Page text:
British Elections: The Final Count Down

by Jessica Furst

And so there it was. Debate number three done and dusted. The election

only a week away. And so much has happened this week. Well I say so

much, one major thing has dominated the headlines and that was Gordon

Brown’s clanger with a Rochdale resident, who he called whilst

unknowingly still wearing a live microphone, ‘bigoted’ (and she is – or

maybe was – a Labour voter). And how the media loved it so. They hounded

the poor woman, then Gordon Brown turned his car around to come back

and apologise and now we hear she’ll make £250,000 from selling her

story. Who said Gordon Brown does nothing for people and their money (I

live in South London, Gordon, if you could pop by tomorrow)? And Alex

Salmond, Scotland’s First Minister, who tried to take the BBC to court

for not allowing him or anyone from Wales some face time in the debates

(no, surprisingly, it didn’t work).

This debate focused heavily

on the economy (well it was the theme after all). Bankers were bashed,

child credits praised and criticised almost in the same breath, where

the budget cuts will come and where spending needs to be increased, they

even all managed to mention President Obama. But that wasn’t what I was

really watching, mainly because I don’t understand the minutiae of

national economics. These debates are about more than just content.

They’re about body language, tie colour (are they matching their ties

with party colour? If so Nick Clegg has changed the Lib Dems from yellow

to florescent orange and Gordon Brown has decided to make Labour

colours now include polka dots), who calls who by their first name or

their full name (because that makes a huge difference, in case you

weren’t aware) and who uses their hands more. And the smiles were back.

And the eye contact with the camera returned. And how many times Nick

Clegg thought it would be funny/interesting/a point scoring moment to

say how the other two were squabbling (obviously he wasn’t).



Have

these debates really helped the public decide who they will vote for?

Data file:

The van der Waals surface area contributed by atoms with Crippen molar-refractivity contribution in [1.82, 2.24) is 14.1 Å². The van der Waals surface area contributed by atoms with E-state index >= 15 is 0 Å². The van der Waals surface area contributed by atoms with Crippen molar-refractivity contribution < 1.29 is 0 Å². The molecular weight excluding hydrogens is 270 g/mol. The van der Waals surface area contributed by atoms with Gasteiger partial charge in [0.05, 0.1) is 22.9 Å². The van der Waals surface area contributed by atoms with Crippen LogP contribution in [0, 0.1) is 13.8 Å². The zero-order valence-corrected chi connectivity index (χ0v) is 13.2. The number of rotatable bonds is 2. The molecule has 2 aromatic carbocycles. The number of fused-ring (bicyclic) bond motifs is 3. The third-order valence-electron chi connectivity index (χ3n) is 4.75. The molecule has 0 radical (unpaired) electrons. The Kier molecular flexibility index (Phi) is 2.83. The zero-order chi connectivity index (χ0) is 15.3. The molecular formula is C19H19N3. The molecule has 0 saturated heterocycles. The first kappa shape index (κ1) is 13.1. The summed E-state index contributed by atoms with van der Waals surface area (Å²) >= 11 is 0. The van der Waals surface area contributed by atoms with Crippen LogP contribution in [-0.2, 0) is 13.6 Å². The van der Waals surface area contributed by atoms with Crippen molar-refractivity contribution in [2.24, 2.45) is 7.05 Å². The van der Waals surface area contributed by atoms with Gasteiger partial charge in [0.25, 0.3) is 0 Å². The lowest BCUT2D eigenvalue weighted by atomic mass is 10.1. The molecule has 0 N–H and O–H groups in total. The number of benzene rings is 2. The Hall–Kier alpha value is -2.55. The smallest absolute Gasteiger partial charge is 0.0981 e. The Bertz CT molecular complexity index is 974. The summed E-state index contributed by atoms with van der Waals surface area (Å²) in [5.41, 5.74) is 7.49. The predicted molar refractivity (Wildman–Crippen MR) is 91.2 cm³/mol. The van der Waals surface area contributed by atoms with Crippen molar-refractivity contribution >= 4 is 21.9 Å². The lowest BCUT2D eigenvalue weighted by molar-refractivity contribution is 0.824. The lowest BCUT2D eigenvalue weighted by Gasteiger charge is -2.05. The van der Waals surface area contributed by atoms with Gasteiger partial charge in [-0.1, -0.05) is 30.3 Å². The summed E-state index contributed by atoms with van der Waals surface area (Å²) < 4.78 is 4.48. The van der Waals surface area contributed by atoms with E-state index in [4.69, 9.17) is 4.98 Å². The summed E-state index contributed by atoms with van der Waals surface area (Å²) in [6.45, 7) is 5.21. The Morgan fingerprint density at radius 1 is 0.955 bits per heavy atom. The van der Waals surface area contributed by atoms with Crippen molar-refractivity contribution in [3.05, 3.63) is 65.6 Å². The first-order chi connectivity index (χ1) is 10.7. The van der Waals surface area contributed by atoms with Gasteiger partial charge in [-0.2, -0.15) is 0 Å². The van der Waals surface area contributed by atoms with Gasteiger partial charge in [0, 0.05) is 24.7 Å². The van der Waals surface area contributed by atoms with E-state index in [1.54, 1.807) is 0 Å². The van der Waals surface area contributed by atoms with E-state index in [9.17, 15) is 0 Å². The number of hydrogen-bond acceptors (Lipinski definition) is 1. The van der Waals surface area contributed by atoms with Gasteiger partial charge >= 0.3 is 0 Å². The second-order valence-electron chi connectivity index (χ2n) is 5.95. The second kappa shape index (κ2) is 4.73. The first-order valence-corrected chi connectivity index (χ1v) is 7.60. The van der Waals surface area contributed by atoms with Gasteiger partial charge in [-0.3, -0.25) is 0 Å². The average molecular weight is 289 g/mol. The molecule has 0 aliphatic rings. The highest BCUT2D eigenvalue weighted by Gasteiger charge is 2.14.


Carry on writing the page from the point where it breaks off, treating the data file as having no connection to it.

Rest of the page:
Well no, not really, hence the threat of a hung parliament hanging over

the fate of the UK. But the leaders have finally got to grips with what

they are supposed to be doing up there, actually debating; arguing. It

seems there wasn’t an obvious winner.

And we delve back in to the

spin room for the last time; my new favourite place on earth (why

haven’t they let the Daily Banter in? Outrageous). Where politicians and

would-be pundits descend and proceed to spin and turn every comment,

every breath, every blink of an eye as some sort of sign that they are

good/bad/smart/stupid/inept/brilliant/done for.

And the worm is

back. Oh how those little lines that move up and down make me so very

happy (yes, simple things and simple minds). That little worm tells us

so much, or so the BBC would like us to believe. Really it’s just a

little dial given to some floating voters who, while watching the

debate, will rate the leaders as they talk. Personally I would much

rather see this in action during X factor or Britain’s Got Talent (just

to be clear, no we haven’t got any talent unless you include dancing

dogs and I’m not sure if dogs fall under British nationality) and

perhaps link this up to a giant bucket of water that tips on the

contestants. But I digress.

It will be in next week’s election

where exit polls, talking, campaigning and speculation will end. Oh who

am I kidding? It never ends. Never.

Ben Cohen is the editor and founder of The Daily Banter. He lives in Washington DC where he does podcasts, teaches Martial Arts, and tries to be a good father. He would be extremely disturbed if you took him too seriously.